Just a few months away from the tenth anniversary of my first post here, I’ve reached the milestone that is my 1000th blog post. If you’ve been with me since back then, thanks for reading! I have no idea how I managed to write so much – it’s an average of around two posts per week, which I certainly haven’t managed recently – but I suspect that the answer lies in the fact that I posted a lot of rubbish here in the early years that I’m embarrassed by now.
I can remember the day when I decided to start this blog quite well. It was just after Christmas so the office was quiet and I didn’t have much work to do; blogging was the cool new thing back in late 2004 and having discovered that Mosha had started a blog I thought it was something I should be doing too, so as not to be left behind. Microsoft had just launched its own blogging platform so I signed myself up. I didn’t think I would stick at it this long…
At first I thought I would just use it writing up solutions to common Analysis Services and MDX problems, so that I didn’t have to keep repeating myself when I was answering questions on the microsoft.public.sqlserver.olap newsgroup. I kept going, though, for a lot of other reasons:
- To remember what I’ve learned. If I didn’t write this stuff down I would forget it, and trust me, I’m always googling for old posts here. This also explains why there is very little overall structure or purpose to what I write about. Technical books need to cover a topic very methodically: start at the basics, explain all the concepts and functionality, not miss anything out, and so on. Here, if I learn something interesting and useful while at work, or helping someone on a forum, or while playing around with a new tool, I just need to write that one thing down and not worry about whether it fits into some greater plan.
- I also find that the act of writing up a problem or topic for a post helps me understand it better. To be able to explain a technical concept you first have to be sure you understand it properly yourself, and writing for other people forces you to do that.
- To pass on Microsoft BI-related news. I work with these tools every day and so it’s natural that I want to find out what new toys I’ll have to play with in the future. I find this stuff interesting and fun, and it seems like there are several thousand other people around the world who also want to know what’s going on (even if we might not want to admit this publicly). I like airing my opinions too: sometimes Microsoft does things I agree with, sometimes it does things I think are crazy, and since my career and business is wholly dependent on Microsoft BI I think the occasional bit of public feedback is healthy and allowable. Brent Ozar sums up my feelings on this subject perfectly here. I’ve got in trouble once or twice for things I’ve written, but I’ve never regretted writing any of my posts.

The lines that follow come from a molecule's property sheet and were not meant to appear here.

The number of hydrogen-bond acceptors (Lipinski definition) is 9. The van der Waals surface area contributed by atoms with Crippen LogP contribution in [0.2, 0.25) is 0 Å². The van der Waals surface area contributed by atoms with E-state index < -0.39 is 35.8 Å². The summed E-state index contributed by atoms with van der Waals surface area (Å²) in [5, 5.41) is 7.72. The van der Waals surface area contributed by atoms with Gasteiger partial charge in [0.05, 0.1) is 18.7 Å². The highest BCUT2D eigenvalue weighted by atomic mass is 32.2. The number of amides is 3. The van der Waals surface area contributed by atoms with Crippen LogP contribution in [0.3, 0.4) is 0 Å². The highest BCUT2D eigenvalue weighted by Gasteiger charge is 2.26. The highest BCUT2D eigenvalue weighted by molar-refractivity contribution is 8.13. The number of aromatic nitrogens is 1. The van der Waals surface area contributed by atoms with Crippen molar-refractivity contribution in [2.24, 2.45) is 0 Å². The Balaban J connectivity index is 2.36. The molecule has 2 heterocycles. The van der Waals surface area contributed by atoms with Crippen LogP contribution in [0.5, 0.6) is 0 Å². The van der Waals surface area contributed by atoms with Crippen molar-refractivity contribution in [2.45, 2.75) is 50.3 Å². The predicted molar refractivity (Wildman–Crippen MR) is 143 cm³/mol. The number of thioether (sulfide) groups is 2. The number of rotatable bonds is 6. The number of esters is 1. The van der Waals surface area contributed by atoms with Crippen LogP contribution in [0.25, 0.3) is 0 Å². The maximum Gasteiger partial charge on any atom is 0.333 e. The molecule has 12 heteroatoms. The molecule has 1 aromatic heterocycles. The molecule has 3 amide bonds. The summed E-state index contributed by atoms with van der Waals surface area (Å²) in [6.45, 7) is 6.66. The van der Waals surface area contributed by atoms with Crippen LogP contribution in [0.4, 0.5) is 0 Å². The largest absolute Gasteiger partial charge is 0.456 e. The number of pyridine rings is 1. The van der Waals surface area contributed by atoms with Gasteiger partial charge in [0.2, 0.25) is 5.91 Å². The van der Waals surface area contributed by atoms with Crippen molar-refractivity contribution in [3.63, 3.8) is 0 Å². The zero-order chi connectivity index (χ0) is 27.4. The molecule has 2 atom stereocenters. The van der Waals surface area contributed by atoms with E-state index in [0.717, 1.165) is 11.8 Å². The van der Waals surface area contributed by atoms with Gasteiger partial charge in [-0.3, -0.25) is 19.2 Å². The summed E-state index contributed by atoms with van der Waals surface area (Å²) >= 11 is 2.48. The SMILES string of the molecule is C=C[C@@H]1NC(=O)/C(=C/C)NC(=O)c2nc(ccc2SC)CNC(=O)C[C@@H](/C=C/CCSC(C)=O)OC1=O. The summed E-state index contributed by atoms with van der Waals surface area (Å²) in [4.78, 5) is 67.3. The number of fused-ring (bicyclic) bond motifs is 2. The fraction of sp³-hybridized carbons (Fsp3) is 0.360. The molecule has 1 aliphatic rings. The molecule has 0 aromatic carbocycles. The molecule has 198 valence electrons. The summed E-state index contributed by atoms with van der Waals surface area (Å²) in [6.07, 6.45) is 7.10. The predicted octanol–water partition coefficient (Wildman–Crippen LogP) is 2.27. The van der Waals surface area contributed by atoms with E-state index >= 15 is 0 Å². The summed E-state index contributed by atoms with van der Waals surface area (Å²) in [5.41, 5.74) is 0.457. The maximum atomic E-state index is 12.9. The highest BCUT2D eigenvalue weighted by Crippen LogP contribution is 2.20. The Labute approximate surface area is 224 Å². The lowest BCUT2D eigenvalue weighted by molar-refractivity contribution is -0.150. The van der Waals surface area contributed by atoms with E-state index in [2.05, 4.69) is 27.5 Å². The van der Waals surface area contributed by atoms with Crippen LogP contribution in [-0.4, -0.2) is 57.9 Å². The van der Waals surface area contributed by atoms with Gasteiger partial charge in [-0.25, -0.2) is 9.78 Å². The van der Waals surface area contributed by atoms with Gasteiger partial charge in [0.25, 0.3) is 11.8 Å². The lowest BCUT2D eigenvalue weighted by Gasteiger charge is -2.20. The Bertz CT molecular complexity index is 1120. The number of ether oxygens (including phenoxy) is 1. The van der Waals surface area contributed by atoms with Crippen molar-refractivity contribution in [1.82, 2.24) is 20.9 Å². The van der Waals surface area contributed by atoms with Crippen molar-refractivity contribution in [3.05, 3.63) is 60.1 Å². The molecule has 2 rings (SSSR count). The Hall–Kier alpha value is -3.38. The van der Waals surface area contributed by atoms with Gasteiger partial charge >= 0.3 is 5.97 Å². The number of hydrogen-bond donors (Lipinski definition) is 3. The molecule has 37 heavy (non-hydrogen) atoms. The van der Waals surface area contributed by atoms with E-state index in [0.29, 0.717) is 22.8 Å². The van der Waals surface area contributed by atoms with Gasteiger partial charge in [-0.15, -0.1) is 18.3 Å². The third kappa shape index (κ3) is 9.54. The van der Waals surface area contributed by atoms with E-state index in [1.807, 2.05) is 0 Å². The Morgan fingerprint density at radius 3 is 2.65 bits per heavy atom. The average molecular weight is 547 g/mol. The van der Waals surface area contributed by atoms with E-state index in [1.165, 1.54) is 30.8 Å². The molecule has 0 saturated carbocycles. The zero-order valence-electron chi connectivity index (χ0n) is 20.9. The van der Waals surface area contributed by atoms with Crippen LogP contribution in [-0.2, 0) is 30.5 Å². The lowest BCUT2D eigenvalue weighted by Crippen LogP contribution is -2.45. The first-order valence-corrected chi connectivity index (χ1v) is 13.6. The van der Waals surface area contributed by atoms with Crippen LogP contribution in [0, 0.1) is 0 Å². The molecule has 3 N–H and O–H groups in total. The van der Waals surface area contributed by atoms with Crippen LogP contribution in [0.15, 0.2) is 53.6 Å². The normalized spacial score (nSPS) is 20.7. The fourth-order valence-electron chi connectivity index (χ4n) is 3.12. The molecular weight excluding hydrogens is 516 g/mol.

- It’s marketing for my consultancy and training. I have to make a living somehow, and if I didn’t blog then it would be much harder to find customers – I think my blog is much more valuable in this respect than writing books or speaking at conferences or user groups. I don’t want to sound cynical, though, and I don’t see this blog as something that is purely commercial. I love to share and it just so happens that sharing my knowledge is also good for business. Some two years after starting this blog, just after I resigned from my permie job to become a self-employed consultant, one of my soon-to-be ex-colleagues said to me “You know, you’ll have to stop blogging now: why would anyone hire you if they can read everything you know on your blog for free?”. I didn’t have a good answer for him at the time but I soon found that if someone finds the answer to a problem on my blog, they are much more likely to think about hiring me when they have a problem they can’t solve. What’s more, I firmly believe that the way that people in the SQL Server community share knowledge publicly, even when they are aware that this knowledge could be used by their competitors, means that the community as a whole is stronger, SQL Server is more successful, and we all benefit more commercially than if we had not shared in the first place.
- I enjoy writing so I’m quite happy to spend my spare time writing blog posts. There’s no way I could have forced myself to write a thousand posts if I didn’t enjoy doing it. I also travel a lot for work, so that results in a lot of time spent in airports and hotel rooms with nothing better to do. To make another comparison with writing tech books: a tech book has to be objective, impartial, polished, structured, sober and impersonal, whereas a blog is (or at least in my opinion should be) personal, subjective, haphazard, rough-edged and sometimes controversial. This makes blogging less of an effort and more of a pleasure.
- Finally, I admit it, I get a kick out of knowing that when I write something there are people out there who want to read it.
Will I make it to my 2000th post? I have no idea, but I probably will if Microsoft are still making BI tools and I’m still using them.